Major League Baseball today announced a series of new rules, effective immediately, that aims to quicken the pace of the national pastime.
In a press release distributed on Friday, recently-instated MLB Commissioner Rob Manfred, MLB Players Association Executive Director Tony Clark and John Schuerholz, chairman of MLB’s Pace of Game and Instant Replay Committee, outlined several new rules that will alter the timing of each game, including the additional use of a physical timer to previously untimed sport.
Some of the pacing changes include:
- All batters must keep one foot in the batter’s box at any given time, unless one of a set of pre-specified exceptions occurs.
- Time limits will be enforced during “non-game action” and game breaks to keep the ballgame on a consistent pace. For example, batters will have a certain amount of time to make it to the plate for their at-bat, pitchers will have a certain amount of time to throw warm-up pitches and there will be a finite time for innings and pitching changes to take effect.
- Pitchers will be required to deliver their pitch soon after a batter enters the batter’s box and “becomes alert to the pitcher.”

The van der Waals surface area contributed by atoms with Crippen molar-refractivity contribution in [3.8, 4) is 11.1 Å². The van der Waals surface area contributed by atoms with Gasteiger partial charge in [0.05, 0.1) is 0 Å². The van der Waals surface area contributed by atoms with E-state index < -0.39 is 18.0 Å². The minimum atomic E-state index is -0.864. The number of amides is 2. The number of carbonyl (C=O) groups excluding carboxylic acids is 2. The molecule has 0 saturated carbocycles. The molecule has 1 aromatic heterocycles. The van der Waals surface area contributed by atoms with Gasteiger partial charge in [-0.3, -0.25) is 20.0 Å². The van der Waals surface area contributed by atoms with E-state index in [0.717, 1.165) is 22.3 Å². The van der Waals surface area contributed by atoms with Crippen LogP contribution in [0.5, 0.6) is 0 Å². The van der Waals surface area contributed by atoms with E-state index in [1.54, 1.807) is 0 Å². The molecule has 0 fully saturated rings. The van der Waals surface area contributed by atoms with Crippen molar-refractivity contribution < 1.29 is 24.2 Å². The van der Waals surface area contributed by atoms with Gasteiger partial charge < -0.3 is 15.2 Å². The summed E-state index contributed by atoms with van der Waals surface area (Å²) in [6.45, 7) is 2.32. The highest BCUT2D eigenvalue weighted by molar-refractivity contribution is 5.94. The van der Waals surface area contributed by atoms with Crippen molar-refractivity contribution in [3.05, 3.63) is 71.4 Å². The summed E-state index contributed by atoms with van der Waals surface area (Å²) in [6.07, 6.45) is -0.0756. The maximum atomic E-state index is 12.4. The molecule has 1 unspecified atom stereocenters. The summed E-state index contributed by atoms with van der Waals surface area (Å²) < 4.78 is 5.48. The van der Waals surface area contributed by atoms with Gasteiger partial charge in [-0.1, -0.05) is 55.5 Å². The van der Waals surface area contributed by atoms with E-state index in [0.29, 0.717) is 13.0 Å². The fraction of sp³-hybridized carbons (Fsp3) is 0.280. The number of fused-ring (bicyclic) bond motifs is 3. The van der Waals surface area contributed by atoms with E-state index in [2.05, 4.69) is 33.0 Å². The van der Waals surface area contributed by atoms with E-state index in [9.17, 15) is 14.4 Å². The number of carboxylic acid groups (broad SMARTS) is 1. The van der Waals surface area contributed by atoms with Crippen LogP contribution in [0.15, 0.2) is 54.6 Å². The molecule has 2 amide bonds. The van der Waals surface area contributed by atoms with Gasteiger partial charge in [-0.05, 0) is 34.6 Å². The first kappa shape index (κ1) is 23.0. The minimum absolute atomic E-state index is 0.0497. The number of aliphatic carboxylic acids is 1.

- Physical timers will be added to each ballpark’s scoreboard, as well as behind home plate, to enforce the specified time limits.
Failure to comply with these rules will prompt fines from the MLB.
In addition to rules associated with attempting to speed up the game, the release also announced new changes to the league’s young instant replay policy. One of the major changes involve team managers being able to call for a replay from their own dugout, instead of needing to walk out to an umpire — which was frequently used as a stalling tactic throughout the 2014 season.
Some of the replay changes include:
- Managers may signal a challenge from the top step of the dugout instead of approaching an umpire on the field.
- Whether runners left a base early or tagged a base properly on a tag-up play are now able to be challenged.
- Violations of the home plate collision rule now require a manager’s challenge to be reviewed. Last season, such a review did not count towards a team’s instant replay count.
- For every successful challenge, a manager will retain that challenge.
- Managers will have two challenges per game, instead of the usual one, for postseason games, tiebreakers and the All-Star Game.
The Pace of Game Committee was convened in September to address a concern of baseball executives about the length and pace of ballgames, which during the 2014 season were averaging more than three hours per game for the first time in the sport’s history.